Discussion in 'Handloading and Reloading' started by Arbo, Sep 23, 2013.
I looked. There are two pages on VV powder and nothing I can find about VV grain dimensions.
O k I thought and gave you a good answer. Now what did you do with it?
Gloob you know how to ask our help but you seem to need to learn how to respond with your choice. How old are you? Too young to know better or too old to remember the question, or your choice of actions.
The saga continues.....
Really a darn shame as the OP has what amounts to about $200 in powder and there seems no definite way to know exactly what it is aside from educated guesses. The powder still had the factory seal with no label and removing the label from an 8 lb jug of VihtaVuori powder is not an easy task. No clue why it was removed?
Pretty much up to the OP where he wants to go from here but if there is no way to really ID the powder it becomes about $200 worth of fertilizer unfortunately.
Don't know why people keep saying fertilizer. Perhaps they lack imagination on what fun can be had with it.
At this point it appears it's not identifiable, thus it will find a use that has nothing to do with guns.
j1, are you addressing me or a different user? BTW, Patience is a virtue.
I was wondering what j1 was talking about myself.
What are you going to do with it that's so imaginative? Sprinkle it on your brownies?
It's made to go boom, so it will go boom.
Awesome! Video please.
Hey you could test and see if the jug is really "break away" like all the manuals say.
I think mods will promptly delete any such videos. And I doubt he's talking about setting off an entire jug at once with the powder still in the jug.
I was kidding. I certainly hope he doesnt try and blow the jug up. You never know these days though, with all the You Tubers out there.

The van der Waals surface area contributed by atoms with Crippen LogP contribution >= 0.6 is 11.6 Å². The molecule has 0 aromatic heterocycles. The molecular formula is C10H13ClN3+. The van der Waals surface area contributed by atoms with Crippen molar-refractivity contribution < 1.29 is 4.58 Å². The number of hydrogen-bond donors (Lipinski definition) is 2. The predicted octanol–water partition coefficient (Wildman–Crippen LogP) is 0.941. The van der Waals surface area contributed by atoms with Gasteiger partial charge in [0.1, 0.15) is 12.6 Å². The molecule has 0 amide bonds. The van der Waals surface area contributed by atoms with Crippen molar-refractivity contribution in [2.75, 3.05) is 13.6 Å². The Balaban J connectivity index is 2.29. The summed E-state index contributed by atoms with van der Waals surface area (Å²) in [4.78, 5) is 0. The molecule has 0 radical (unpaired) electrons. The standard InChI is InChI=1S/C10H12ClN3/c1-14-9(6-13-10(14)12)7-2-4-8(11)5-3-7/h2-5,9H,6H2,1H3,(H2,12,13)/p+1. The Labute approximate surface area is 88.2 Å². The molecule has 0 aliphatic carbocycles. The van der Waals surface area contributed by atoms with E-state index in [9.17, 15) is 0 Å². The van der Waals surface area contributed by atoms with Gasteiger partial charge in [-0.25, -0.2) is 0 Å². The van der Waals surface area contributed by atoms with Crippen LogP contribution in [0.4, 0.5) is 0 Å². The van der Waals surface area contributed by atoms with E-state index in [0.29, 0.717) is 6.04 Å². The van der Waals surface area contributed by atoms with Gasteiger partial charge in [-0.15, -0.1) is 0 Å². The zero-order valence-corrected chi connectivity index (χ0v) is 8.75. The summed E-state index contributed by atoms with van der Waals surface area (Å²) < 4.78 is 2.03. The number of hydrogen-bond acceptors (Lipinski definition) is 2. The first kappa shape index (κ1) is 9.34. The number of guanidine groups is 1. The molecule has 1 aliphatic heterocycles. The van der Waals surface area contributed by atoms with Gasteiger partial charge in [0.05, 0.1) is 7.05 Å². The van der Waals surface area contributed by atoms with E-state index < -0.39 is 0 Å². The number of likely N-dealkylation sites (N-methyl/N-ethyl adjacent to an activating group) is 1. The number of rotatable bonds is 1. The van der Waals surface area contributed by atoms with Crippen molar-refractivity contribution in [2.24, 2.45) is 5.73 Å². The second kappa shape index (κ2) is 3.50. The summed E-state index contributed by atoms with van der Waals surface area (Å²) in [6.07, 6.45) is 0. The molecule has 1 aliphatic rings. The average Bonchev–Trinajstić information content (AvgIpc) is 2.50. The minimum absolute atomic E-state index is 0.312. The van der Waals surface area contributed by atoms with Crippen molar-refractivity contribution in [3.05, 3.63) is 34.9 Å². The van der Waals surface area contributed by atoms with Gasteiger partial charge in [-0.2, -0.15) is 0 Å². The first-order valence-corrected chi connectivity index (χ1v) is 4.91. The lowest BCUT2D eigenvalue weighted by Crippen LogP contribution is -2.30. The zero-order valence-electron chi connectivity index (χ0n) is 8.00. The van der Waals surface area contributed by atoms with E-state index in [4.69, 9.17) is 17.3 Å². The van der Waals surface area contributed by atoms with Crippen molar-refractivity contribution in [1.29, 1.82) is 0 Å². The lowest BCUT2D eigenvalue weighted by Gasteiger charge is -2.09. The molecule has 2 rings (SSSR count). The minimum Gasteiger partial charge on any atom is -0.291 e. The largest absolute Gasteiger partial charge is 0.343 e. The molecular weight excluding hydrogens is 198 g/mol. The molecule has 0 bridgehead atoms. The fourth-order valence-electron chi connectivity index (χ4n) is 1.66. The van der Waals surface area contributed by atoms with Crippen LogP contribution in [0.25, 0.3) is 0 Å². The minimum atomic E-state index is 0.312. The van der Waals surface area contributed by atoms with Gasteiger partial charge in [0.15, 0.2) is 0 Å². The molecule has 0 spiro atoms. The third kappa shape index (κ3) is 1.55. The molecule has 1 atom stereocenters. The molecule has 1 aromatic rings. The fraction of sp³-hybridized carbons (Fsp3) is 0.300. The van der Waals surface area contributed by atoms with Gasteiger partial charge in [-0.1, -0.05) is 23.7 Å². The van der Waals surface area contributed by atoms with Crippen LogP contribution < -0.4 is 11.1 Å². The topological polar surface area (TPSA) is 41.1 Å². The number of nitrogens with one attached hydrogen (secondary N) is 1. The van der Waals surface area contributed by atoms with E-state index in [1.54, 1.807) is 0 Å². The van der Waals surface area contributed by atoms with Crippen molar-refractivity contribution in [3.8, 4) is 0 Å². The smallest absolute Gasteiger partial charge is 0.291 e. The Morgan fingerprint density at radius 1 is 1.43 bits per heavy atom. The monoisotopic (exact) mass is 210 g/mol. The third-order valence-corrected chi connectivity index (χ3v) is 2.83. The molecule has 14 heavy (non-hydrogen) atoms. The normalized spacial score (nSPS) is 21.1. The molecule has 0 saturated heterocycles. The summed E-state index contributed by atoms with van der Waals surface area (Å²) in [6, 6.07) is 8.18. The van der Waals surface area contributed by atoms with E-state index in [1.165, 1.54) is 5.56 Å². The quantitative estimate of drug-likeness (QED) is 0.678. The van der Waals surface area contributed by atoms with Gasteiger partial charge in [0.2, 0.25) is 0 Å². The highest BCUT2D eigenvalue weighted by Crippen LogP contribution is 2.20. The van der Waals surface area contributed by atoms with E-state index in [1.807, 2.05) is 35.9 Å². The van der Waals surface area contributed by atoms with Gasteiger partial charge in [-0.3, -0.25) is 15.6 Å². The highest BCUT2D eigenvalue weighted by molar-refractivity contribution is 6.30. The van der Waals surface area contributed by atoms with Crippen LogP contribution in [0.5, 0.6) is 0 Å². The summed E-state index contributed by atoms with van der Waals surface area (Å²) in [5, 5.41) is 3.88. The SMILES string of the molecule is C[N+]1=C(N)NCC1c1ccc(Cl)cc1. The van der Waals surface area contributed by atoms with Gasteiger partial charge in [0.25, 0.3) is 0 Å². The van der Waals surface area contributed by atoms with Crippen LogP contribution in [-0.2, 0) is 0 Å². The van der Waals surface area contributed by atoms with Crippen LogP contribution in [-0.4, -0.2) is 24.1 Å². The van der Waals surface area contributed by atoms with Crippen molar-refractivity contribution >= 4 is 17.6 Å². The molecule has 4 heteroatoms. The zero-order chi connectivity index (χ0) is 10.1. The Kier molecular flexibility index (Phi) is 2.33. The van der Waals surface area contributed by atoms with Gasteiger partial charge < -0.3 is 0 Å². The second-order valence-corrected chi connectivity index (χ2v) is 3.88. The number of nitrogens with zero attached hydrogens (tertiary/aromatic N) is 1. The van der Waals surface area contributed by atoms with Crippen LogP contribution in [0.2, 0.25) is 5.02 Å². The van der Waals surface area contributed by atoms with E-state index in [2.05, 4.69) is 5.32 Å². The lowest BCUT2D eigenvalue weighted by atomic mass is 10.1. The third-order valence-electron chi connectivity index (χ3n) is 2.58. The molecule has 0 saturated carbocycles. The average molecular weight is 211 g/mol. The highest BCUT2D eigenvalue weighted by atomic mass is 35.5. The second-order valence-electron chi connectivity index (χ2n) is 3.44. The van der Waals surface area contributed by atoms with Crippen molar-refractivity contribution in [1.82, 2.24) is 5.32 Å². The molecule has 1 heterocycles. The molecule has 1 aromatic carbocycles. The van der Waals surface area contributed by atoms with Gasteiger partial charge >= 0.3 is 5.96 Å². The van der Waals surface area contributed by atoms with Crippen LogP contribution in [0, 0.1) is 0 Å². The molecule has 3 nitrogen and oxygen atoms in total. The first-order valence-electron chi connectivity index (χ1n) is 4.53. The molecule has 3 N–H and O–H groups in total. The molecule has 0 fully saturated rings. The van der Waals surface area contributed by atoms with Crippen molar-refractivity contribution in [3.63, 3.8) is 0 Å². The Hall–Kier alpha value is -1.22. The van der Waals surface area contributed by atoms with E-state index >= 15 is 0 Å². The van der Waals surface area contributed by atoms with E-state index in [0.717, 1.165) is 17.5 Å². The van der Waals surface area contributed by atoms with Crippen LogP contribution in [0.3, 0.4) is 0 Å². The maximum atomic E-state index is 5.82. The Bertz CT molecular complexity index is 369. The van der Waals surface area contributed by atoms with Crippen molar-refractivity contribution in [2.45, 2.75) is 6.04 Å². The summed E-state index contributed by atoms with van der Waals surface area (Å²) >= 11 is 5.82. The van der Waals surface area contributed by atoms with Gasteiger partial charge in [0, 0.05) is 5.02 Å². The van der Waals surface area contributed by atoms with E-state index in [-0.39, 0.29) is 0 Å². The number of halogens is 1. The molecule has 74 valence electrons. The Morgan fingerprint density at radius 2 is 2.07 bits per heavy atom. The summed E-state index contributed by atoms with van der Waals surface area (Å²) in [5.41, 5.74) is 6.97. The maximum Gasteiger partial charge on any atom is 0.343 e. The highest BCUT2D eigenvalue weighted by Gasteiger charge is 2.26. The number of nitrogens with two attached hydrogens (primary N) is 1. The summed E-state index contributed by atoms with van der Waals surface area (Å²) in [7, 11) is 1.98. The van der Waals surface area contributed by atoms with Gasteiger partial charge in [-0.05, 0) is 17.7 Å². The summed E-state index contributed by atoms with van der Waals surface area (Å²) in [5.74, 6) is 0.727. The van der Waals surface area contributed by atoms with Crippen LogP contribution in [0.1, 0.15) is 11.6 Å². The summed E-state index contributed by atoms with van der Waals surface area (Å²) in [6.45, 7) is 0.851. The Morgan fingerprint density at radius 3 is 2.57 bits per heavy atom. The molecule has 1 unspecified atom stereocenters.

Actually it is rather boring. Light an 8 lb jug of smokeless powder and all it will do is sit there and burn.
Black powder is another story. When I had my shop and the subject would come up I did what we see in the video. The white puff of smoke is always amusing too.
So while powder can be used as fertilizer (works real well) and it can be burned unless smokeless powder is inside a case it is rather boring.
"You're suggesting he charge a case with 89 grains of unknown powder? Would you be willing to pull the trigger on the first round?"
Sure - I would! But I'll want to hunker down behind that big rock over there and pull the trigger with 10 yards of twine. Reminds me of when I was a kid, my dad used to blow tree stumps with dynamite. Sometimes he'd let me push the handle on the detonator.
Those were less heavily regulated times, needless to say.
Yeah, if not under pressure it just burns.
Thread drift here but the original idea has been beaten into a coma, if not completely expired.
Black powder is very sensitive to pressure. I used to burn time fuse (little green cord, yellow markings, with a black core, det cord is green, yellow markings, but has a white core. The difference is REAL important!) for a training exercise. At the end we would often have to dispose of several feet of the stuff by burning it. It could take too long to wait for it to go from one end to the other (cuttin' into chow time ya' know) so we'd coil it up and step on it. The increased pressure would make it go "pop" and the section under your foot would burn in an instant.
The artillery guys burn excess powder after a shoot. The rounds come packaged with a max charge of powder and the firing solution might call for less than max. The excess powder is removed (it is in a series of bagged charges. The round may come with 7 bags and the firing solution might require 5 so you pull two out.) and disposed of at the end of the shoot. The excess powder is aligned with the wind and the powder is set on fire from the downwind end so the flame front has to burn against the wind keeping the amount burning at any one time a safe amount. If you started from the upwind side you could get much bigger flames than you were anticipating.
Fire! Fire! Fire!
(in the voice of Beavis and Butthead)
Here is a thought... Just throwing it out there. Do you have any Lee scoops availible? The bigger the better!! Scoop the powder level and Weigh the powder in the scoop. Do this serveral times and get a good tight average for the powder weight. Now. Compute the VMD(cc of the scoop/wght of powder in grains) of the powder and compare to Lee's list of VMD's for VV powders....
Probably not enoght variation in VMD's but ya never know...
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